Posts Tagged ‘band-tailed pigeon’

Several Band-Tailed pigeons were sitting in the half-dead Lodgepole Pine that commands our front yard. Oh, heck: the Lodgepole is the only tree in our yard. All the bird feeders hang from it’s lowest branches. The fungus that is slowly killing it is hidden deep in its heartwood and the birds don’t know it is dying.

Most of the pigeons flew off when I opened my car door.

“What happened to you?” I asked as I stood beneath the tree, looking up at her. I assume it is a ‘she’. She didn’t answer me.

There are some common misconceptions about Band-tailed Pigeons. They are not the same as “Rock-Doves” or the common Rock Pigeon. Those are the birds you see perched on public statues, along bridges and overpasses; pooping on everything; cooing and begging for crumbs in public parks; and generally making a pestilence of themselves.

Rock Pigeons are introduced from Europe, and like the rest of us former-Europeans, they have edged out the native birds. But the Band-tailed pigeon is a native bird. It is much shier than it’s city counter-part and a very nervous bird at the bird feeder.

One bird posts as a sentry while the rest vie for a place on the feeder.

Apparently this bird did not have a spotter and she tangled with a neighbor cat. I found feathers in and around the disputed territory of my bird bath in the front yard.

I think the cat did not know how big of a bird the pigeon was. She escaped, with a few ruffled feathers and a mild case of indignation.

I think I should name her “Fluffy”.

Days pass. Birds come and go. Cats drink out of the coveted bird bath. Birds continue to use it, too.

There were several Western Scrub Jays at play in the bath today, but this is the only one I captured. He was having too much fun.

Water droplets everywhere and not a care in the world!

Nothing like diving into the bath. This guy wants water everywhere.

He closes his eyes and takes a long sip of cool bath water: ahhhhh!

There were several poses like this: he’d pause, look around and try to identify where sounds were coming from (like the clicking of my shutter) or just to make certain no cats were sneaking up on him.

Speaking of cats.

This guy is either parked under my car or curled up under the hydrangea. He doesn’t live with the other cats that come into my yard: the black-and-white ones or the orange-and white one that cross the street to drink from the bird bath. This cat lives somewhere on the same block I live on.

“Excuse moi? I live here. You, human – and your pestilence of canines, are the guest. Capice?”

Yeah, I love this cat: he always looks at me like that and hes very slow to move when I walk toward him. He figures we’re the interlopers and this is his yard. (Yes, I know he is a tom. I have actually petted him.)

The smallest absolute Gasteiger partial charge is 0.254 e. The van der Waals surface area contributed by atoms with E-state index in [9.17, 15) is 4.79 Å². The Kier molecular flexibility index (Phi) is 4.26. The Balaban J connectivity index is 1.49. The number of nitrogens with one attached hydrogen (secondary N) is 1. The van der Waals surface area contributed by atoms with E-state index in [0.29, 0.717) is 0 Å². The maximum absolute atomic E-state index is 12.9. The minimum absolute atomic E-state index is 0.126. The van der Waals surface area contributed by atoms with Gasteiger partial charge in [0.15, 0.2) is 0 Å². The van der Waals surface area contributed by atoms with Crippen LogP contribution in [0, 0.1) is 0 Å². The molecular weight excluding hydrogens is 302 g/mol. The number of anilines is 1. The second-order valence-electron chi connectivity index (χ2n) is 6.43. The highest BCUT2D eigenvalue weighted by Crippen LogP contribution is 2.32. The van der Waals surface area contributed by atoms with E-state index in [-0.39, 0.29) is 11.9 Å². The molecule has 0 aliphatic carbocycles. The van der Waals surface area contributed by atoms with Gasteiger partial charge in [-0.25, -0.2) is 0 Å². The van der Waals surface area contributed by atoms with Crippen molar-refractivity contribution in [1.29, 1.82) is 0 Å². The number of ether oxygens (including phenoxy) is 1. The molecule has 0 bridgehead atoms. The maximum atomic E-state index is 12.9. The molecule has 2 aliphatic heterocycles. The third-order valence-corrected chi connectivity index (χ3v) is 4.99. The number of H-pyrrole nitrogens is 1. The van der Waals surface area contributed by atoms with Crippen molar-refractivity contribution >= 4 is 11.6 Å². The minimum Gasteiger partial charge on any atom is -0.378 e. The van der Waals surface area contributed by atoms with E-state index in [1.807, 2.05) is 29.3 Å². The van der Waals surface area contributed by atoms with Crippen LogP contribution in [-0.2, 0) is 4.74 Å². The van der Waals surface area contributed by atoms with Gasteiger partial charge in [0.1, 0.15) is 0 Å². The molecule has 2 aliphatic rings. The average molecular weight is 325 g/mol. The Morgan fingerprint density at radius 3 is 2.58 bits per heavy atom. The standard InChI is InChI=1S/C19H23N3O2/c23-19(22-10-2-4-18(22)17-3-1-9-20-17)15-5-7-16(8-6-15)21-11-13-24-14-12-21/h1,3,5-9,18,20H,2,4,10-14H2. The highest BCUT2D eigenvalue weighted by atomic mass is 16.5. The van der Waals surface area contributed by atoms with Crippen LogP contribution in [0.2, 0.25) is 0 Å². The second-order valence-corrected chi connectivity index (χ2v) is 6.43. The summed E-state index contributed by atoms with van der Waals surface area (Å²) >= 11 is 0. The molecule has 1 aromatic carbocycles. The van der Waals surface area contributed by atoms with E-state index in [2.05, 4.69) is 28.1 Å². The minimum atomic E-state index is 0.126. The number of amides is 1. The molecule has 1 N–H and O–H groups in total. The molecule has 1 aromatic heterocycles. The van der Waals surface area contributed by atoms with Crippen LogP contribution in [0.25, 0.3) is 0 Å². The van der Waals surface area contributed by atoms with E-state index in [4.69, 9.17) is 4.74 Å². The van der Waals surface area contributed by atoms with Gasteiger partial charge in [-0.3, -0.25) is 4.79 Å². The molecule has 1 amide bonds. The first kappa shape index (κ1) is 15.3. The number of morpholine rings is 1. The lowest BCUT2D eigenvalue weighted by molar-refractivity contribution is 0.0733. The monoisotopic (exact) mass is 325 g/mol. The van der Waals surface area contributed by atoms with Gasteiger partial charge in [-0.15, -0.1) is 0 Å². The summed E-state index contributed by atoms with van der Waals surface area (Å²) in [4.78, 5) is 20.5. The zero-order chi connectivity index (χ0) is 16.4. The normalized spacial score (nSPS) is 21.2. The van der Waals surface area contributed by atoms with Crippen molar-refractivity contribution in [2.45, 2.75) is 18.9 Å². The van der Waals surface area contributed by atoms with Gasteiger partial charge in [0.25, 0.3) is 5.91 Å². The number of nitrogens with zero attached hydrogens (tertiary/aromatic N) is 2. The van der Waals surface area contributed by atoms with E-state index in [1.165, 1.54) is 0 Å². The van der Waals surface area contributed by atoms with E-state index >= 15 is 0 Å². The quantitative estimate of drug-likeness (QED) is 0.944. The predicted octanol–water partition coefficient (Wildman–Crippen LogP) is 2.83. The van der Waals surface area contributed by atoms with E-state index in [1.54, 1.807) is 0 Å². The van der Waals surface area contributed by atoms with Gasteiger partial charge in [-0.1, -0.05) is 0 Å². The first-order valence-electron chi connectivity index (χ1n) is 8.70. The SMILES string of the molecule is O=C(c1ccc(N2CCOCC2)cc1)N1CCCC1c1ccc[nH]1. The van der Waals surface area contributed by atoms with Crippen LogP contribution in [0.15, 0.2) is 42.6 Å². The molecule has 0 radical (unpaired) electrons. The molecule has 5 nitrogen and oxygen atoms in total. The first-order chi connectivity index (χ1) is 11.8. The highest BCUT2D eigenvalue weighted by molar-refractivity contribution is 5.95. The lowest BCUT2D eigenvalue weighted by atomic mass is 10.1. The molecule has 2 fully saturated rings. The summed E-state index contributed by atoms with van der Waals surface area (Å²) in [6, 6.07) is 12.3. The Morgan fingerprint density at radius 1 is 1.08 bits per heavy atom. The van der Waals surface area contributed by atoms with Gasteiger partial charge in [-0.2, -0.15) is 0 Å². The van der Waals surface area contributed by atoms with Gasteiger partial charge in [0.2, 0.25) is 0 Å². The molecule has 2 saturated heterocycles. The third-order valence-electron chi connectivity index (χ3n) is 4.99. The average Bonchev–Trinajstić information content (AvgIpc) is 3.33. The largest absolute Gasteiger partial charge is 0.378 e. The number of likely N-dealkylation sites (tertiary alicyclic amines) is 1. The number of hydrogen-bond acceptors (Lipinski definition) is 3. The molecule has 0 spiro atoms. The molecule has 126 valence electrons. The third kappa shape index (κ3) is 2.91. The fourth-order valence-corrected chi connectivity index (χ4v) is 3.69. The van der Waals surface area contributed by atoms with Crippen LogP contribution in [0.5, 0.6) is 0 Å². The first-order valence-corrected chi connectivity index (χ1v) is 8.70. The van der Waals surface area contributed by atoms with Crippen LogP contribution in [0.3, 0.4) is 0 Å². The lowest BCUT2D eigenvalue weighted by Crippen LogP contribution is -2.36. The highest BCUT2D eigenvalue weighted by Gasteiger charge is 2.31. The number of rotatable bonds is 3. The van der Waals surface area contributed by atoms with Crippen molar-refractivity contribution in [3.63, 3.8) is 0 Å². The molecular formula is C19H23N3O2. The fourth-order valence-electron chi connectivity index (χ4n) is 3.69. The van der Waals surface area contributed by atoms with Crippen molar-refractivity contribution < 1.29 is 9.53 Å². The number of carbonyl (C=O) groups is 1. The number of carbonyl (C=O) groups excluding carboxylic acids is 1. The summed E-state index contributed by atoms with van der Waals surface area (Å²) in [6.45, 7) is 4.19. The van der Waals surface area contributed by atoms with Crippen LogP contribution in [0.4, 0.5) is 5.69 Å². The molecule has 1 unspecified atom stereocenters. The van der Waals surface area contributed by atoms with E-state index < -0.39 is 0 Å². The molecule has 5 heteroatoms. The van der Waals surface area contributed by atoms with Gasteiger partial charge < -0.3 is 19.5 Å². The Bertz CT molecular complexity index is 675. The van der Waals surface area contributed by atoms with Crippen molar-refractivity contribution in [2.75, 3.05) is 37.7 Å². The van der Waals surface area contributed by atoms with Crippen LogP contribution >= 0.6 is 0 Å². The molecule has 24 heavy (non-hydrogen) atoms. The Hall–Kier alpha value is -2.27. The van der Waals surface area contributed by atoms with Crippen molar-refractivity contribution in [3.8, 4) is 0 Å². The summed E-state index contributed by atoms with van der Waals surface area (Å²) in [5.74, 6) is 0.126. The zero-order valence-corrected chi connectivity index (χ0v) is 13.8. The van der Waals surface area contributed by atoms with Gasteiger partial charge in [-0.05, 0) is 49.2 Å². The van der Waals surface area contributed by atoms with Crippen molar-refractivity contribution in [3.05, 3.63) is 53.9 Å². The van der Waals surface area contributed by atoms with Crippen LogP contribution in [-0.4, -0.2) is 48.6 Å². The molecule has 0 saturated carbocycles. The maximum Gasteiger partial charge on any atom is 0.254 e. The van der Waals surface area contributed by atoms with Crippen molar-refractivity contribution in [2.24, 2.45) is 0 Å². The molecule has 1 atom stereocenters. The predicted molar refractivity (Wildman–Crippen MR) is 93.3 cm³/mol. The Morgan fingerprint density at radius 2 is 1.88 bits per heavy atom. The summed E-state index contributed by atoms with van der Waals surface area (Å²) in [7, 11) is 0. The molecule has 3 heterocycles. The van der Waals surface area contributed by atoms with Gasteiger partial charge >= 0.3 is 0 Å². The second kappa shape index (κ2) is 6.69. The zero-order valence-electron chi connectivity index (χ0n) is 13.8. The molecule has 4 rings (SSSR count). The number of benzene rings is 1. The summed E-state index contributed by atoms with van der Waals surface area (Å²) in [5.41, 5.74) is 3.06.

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Because I tweaked my back doing housework yesterday, I stayed in all day today. I’d like to say I didn’t do any housework, but the darned old laundry and dishes wait for noone’s sore back. Grumble Grumble Grouse Grumble.

Mostly I bird-watched. Of course Project Feeder Watch is over and all the birds took today to come to our yard and the feeders. Stupid birds: where are they when I want to count them? At least the majority of today’s birds were photogenic and I got some decent shots with my little 50mm lens.

I’ve seen these little birds around for about a week now, checking out the thistle feeder. I haven’t gotten a good look at them but I think they are Pine Siskins. So far, it appears we only have females hanging out and females are always hard to identify.

The English House Sparrows have made themselves at home in Don’s over-grown Hawthorne. But do you think they’d hold still when I appear with a camera? I caught this one on one of my tree peonies just about to take flight.

I had to “boost” this photo in photoshop to get the true-to-life color of the Band-tailed Pigeon’s feathers. He was looking real sharp this morning. Only one – sometimes the whole feeder is covered in these large pigeons but it is mating season and we only get an occasional single bird. They are such striking birds and I never get tired of their antics.

Speaking of antics… The robins have discovered the bird bath. That European Starling was trying to take his turn, but the robins weren’t sharing. I can’t say I feel sorry for the starling, either: if there is a bird I dislike, it is the invasive, raucous-sounding Starling. But I will give it this: it can be a pretty bird and I missed an excellent shot of one close up. My camera was in another room. Darn!

The Starling gave up.

“Ah. Bath time all to myself! Nice little spa here. Full view of any approaching cats, warm water. Think I’ll recommend this spot to my Robin friends!”

There were a couple “missed” shots, too. If my camera was really smart, it would know when to shoot a photo at a speed of over 125ASA. I’m pretty certain both of these shots would have looked a lot different at even 400ASA. 1,000ASA and – well, they’re only as good as the little 50mm lens I have,

The Starling in retreat.

A Chestnut-backed Chickadee making a quick escape. All you can see is his mask & top-notch.

And those were just the birds that made it into my camera! I also saw Western Scrub Jays, Fox Sparrows, Dark-eyed Juncos and Spotted Towhees. It was just a busy bird day.

Now if that hummingbird would find the feeder…


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